Tonight, Ohio Democratic gubernatorial candidates will gather in Martins Ferry, Ohio for their first primary debate. Ahead of tonight’s debate, here is a snapshot of how Ohio has fared after 8 years of Republican control:
Wages have stagnated, and remain well below the national average
- According to Policy Matters Ohio, Ohio’s median wage was once 8.7% higher than the national median wage. Now, Ohio’s median wage is lower than the nation’s.
- In Belmont County, where Martins Ferry sits, the median household income is lower than Ohio’s median household income — $43,833 compared to $49,429, respectively.
- The most common jobs in Ohio are low wage jobs, many of which pay poverty wages.
Ohio lags behind other states in job creation and growth
- Ohio ranks 36th in the nation for job growth.
- As of July 2017, Ohio was one of only a few states to have fewer jobs than it had prior to the 2001 recession.
- Ohio’s job growth has been slower this year than last year, and 2016 was Ohio’s slowest year for job growth since the end of the recession.
- Ohio’s unemployment rate remains higher than the national rate. In Belmont County, the unemployment rate is even higher.
Ohio schools are rapidly falling behind
- In 2010, Ohio’s education system ranked 5th in the nation. Today, Ohio ranks 22nd.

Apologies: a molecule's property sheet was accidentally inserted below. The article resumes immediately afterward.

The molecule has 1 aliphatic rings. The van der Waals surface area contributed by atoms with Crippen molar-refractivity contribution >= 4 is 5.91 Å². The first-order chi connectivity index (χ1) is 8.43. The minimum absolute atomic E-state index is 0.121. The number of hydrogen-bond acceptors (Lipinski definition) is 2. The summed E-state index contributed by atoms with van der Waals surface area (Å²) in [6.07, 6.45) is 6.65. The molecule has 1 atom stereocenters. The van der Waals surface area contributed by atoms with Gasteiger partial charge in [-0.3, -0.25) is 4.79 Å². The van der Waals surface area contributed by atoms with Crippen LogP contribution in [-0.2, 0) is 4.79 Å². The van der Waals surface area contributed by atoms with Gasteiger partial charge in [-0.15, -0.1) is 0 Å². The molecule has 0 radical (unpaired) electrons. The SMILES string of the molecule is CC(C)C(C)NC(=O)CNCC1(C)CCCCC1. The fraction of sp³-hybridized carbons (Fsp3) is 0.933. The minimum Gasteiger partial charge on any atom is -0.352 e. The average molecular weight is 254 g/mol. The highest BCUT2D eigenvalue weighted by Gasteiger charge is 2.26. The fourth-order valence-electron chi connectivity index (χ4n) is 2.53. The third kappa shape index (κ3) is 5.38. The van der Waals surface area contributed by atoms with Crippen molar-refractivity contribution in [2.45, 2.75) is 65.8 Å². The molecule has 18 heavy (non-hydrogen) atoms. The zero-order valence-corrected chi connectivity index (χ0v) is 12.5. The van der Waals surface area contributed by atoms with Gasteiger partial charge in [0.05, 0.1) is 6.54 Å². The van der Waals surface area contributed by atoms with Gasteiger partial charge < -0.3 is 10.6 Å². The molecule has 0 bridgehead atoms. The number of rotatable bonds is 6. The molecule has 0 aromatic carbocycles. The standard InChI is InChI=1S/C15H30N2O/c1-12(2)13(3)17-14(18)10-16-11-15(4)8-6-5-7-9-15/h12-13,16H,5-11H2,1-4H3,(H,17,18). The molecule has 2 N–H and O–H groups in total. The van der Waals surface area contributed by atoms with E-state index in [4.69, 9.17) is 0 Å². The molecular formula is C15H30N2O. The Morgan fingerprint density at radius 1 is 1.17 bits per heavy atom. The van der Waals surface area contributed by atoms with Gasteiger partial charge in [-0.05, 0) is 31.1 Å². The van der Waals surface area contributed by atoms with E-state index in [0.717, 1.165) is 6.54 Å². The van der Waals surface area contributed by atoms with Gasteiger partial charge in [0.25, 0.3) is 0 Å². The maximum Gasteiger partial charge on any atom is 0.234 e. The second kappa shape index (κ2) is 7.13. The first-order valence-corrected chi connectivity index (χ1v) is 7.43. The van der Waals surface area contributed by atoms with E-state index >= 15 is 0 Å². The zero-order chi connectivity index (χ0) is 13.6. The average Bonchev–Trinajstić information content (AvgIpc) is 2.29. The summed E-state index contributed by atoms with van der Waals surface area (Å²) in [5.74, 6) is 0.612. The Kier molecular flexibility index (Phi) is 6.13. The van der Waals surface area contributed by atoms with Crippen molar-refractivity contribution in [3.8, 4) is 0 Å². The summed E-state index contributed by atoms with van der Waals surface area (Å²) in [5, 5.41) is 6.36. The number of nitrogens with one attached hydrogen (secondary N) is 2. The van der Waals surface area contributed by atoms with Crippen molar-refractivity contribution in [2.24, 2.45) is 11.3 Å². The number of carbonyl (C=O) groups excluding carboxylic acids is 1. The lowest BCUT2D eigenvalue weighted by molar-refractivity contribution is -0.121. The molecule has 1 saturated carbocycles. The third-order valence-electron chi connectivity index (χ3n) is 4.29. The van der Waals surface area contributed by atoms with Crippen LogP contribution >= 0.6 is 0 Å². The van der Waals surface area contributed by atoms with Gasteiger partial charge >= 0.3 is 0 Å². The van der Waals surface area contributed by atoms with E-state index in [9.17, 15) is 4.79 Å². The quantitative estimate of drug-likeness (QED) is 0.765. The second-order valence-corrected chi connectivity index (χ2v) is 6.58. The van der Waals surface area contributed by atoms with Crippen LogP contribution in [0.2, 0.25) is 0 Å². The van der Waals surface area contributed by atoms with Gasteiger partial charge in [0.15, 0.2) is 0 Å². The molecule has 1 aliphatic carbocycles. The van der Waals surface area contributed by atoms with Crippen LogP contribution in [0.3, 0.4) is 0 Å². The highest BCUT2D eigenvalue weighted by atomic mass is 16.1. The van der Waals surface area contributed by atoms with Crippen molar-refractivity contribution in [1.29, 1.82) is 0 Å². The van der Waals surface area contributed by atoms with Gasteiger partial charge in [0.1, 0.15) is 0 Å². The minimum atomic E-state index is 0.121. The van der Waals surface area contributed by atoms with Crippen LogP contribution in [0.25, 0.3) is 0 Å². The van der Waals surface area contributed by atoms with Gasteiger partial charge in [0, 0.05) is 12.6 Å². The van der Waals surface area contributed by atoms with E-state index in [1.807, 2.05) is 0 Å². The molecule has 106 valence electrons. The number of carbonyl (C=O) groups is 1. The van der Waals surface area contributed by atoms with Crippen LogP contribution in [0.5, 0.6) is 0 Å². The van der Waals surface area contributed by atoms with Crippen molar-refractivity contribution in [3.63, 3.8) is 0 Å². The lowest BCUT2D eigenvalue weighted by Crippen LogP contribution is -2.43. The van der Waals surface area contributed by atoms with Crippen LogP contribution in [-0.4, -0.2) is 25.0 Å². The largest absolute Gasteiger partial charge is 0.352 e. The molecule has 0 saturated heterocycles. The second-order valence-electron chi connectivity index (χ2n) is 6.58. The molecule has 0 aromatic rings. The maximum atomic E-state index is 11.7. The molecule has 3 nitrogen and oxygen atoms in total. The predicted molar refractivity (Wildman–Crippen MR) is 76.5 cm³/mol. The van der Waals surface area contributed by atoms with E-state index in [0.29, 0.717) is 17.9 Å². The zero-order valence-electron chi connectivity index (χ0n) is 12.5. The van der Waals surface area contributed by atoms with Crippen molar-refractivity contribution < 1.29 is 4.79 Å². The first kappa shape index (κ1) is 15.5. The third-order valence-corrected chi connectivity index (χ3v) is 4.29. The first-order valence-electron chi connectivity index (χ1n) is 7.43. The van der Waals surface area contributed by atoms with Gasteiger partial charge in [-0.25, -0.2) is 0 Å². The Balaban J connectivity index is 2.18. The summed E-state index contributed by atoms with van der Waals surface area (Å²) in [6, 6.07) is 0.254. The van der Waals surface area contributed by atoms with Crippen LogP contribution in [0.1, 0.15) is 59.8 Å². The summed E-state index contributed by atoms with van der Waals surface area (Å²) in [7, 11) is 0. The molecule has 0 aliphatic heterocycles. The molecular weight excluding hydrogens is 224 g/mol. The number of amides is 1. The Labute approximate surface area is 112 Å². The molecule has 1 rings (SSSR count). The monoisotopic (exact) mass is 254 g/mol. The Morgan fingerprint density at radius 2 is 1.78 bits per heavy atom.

- Many Ohio schools are receiving less state funding, forcing many districts to make up the difference through school cuts or by raising local taxes.
- Ohio’s charter schools are plagued by scandals, mismanagement, and an abysmal performance record.
College has become unaffordable for many Ohio families
- Ohio now ranks worst in the nation when it comes to student debt, and 45th in the nation when it comes to college affordability.
- Tuition costs in Ohio are dramatically higher than the national average: 11.5% higher at four-year institutions, and 14.5% higher at community colleges.
- Between 2010-2015, college enrollment in Ohio dropped more than in any other state.
Ohio Republican tax policies — which have largely benefited the wealthiest Ohioans — have led to taxpayers paying more in local taxes
- In 2016 alone, 27 Ohio villages and cities asked voters to approve local income tax increases. According to Cleveland.com, officials in a majority of these cities said that cuts from the Republican-controlled legislature were directly to blame.
- As a result, Ohio isn’t able to invest in things that matter most to Ohio families, such as education, jobs, and our local communities.
“Republicans in the Statehouse have put Ohio on the wrong track, and it’s Ohio workers, students, schools, and communities who are bearing the brunt of Republicans’ bad policy choices,” said For Ohio’s Future Action Fund’s State Director Antonia Webb. “After eight years of Republicans at the helm of our state government, it’s time for new leadership that puts Ohio’s working families first by prioritizing investments in our schools, communities, and workers.”